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AHH 24-Hr. News

AAA: Don’t Drive Distracted
Wednesday, 01 April 2015
April is National Distracted Driving Awareness Month Hamilton, NJ – Drunk driving has been a leading cause of fatalities on the road, but another deadly behavior behind the wheel that is sadly gaining in statistics: distracted driving. ... Read More...
IMAGE Gateway Closes Sandy Hook Observation Deck for Repairs; Will Reopen by Memorial Day Weekend
Wednesday, 01 April 2015
Photo: The Observation Deck at Sandy Hook is a great place to see the forest for the trees and the wildlife living there. NPS PHOTO SANDY HOOK, NJ - With the donation of materials from the Sandy Hook Foundation, Gateway National Recreation Area... Read More...
Fulop Announces Campaign for New Jersey Governor
Wednesday, 01 April 2015
Jersey City, NJ – Today, Mayor Steve Fulop proudly announced his candidacy for New Jersey Governor. Running on the Republican line, Fulop has already started lining up key supporters and staff. “Everyone knows Jersey City has always been just a... Read More...
IMAGE NY/NJ Baykeeper Launches First Microplastic Research Initiative with NY/NJ Harbor and Releases Plastic-Free Product Guide
Wednesday, 01 April 2015
PHOTO: Manta trawl net collecting floatables in the NY Harbor off the coast of Jersey City, NJ. KEYPORT, NJ - NY/NJ Baykeeper along with partners and collaborators from Monmouth University's Urban Coast Institute, The Five Gyres Institute,... Read More...
IMAGE Covenant House Event on April 13 in Rumson
Wednesday, 01 April 2015
RUMSON, NJ - Shining stars from seven high schools around Monmouth County will perform show - stopping tunes alongside Broadway Stars Richard Todd Adams, (Phantom, Les Miserables), David Elder (Curtains, 42nd Street) and Darius Kaleb (Motown) to... Read More...

Columns

IMAGE Hey, Indiana!
by Anne Mikolay
Wednesday, 01 April 2015
The average American doesn't know much about Indiana other than what we learned in grade school: Indianapolis is your capital, and you grow a lot of... Read More...
IMAGE Another Triumphal Procession
by Woody Zimmerman
Tuesday, 31 March 2015
As a change of pace for the Lenten Season, here’s a reprint of an earlier column-entry. Palm Sunday – occurring on March 29 this year – always... Read More...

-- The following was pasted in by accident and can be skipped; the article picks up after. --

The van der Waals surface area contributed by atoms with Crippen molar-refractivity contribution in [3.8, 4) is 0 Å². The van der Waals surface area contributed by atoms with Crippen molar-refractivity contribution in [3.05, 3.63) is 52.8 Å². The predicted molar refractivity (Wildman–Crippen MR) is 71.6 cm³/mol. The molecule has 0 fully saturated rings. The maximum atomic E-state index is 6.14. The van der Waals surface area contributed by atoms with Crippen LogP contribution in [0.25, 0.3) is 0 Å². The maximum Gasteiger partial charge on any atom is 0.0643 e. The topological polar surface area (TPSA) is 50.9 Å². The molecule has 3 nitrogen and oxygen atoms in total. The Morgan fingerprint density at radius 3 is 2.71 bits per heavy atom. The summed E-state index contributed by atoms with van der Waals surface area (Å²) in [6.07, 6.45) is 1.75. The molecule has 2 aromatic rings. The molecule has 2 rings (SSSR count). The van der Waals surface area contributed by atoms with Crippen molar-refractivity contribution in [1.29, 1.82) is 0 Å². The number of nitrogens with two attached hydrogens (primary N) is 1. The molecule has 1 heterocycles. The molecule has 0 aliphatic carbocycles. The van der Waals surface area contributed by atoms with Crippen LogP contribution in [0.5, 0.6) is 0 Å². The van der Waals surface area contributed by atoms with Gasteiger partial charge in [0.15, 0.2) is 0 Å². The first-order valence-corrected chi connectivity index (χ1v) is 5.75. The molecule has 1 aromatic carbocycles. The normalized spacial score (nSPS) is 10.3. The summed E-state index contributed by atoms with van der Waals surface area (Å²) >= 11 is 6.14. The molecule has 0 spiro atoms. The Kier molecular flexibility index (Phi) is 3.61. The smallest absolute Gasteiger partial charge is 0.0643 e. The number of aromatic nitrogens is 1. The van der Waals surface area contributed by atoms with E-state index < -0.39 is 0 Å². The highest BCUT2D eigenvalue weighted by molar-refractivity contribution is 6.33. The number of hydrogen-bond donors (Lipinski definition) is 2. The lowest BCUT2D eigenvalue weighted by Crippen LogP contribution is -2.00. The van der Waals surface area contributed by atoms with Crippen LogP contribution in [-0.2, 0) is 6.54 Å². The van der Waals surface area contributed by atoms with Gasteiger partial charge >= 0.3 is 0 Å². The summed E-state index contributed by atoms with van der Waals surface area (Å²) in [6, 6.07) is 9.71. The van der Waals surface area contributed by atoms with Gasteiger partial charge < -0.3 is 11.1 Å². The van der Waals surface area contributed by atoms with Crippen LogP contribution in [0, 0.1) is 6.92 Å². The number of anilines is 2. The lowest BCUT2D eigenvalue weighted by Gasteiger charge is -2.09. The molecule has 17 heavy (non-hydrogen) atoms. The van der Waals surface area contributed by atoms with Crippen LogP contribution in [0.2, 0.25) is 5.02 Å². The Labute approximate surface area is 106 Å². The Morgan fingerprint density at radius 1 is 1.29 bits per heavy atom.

IMAGE Making Homes for Fish Hawks
by Joe Reynolds
Tuesday, 31 March 2015
Like an old fashioned barn raising, about 15 volunteers  with the Bayshore Regional Watershed Council came together on a clear but chilly Sunday... Read More...
IMAGE Of Food Trucks, Boardwalks, and New Development
by Dennis
Monday, 30 March 2015
Summer is just around the corner, and for those who live at the Jersey Shore, that means two things are guaranteed: the mass influx of tourists is... Read More...
IMAGE Clinton's Delusional Defense of Email
by Jack Archibald
Saturday, 21 March 2015
Last week, former Secretary of State and prospective Democrat President nominee Hillary Clinton channeled her inner H.L. Mencken.  By... Read More...

Upcoming Events

Wed Apr 01 @ 6:30PM -
Middletown Township Planning Board
Wed Apr 01 @ 8:00PM -
Highlands Mayor & Council Mtg
Thu Apr 02 @ 7:30PM -
Highlands Zoning Board Meeting
Fri Apr 03 @ 2:00PM - 07:00PM
Income Tax Help - Union Beach
Mon Apr 06 @ 8:00PM -
Middletown Township Committee Workshop

Whenever a major development application is submitted to the Township’s Planning or Zoning Board, the question that is invariably asked of the Township Committee is: “why can’t you just tell them no?”  Unfortunately, the answer is not as simple as the question may imply.

There are strict laws governing land use in New Jersey that are rooted in our very Constitutional rights.  The boards are independent bodies.  Their review process is dictated by State laws that provide criteria for determining if an application meets the terms of the statute.  Thus, an application cannot be denied simply because a board does not want it.  There must be sound legal grounds to deny an application based on some conflict with existing laws or local zoning restrictions.  Under State law, the Planning Board, with the aid of the planning staff, drafts a Master Plan.  After public notice and hearings, it is adopted and zoning ordinances setting out what is permitted or prohibited are adopted by the Township Committee.

Making matters worse, the State dictates to the Planning Board and Township Committee that much of the new housing in Middletown has to meet the Supreme Court’s affordable housing quotas.  This requirement severely limits the local zoning powers of the Township since State law requires that we provide for an obscene number of affordable housing units, which total over 2,000 units to date.  Middletown has aggressively challenged  this affordable housing mandate and is currently awaiting the Supreme Court’s decision.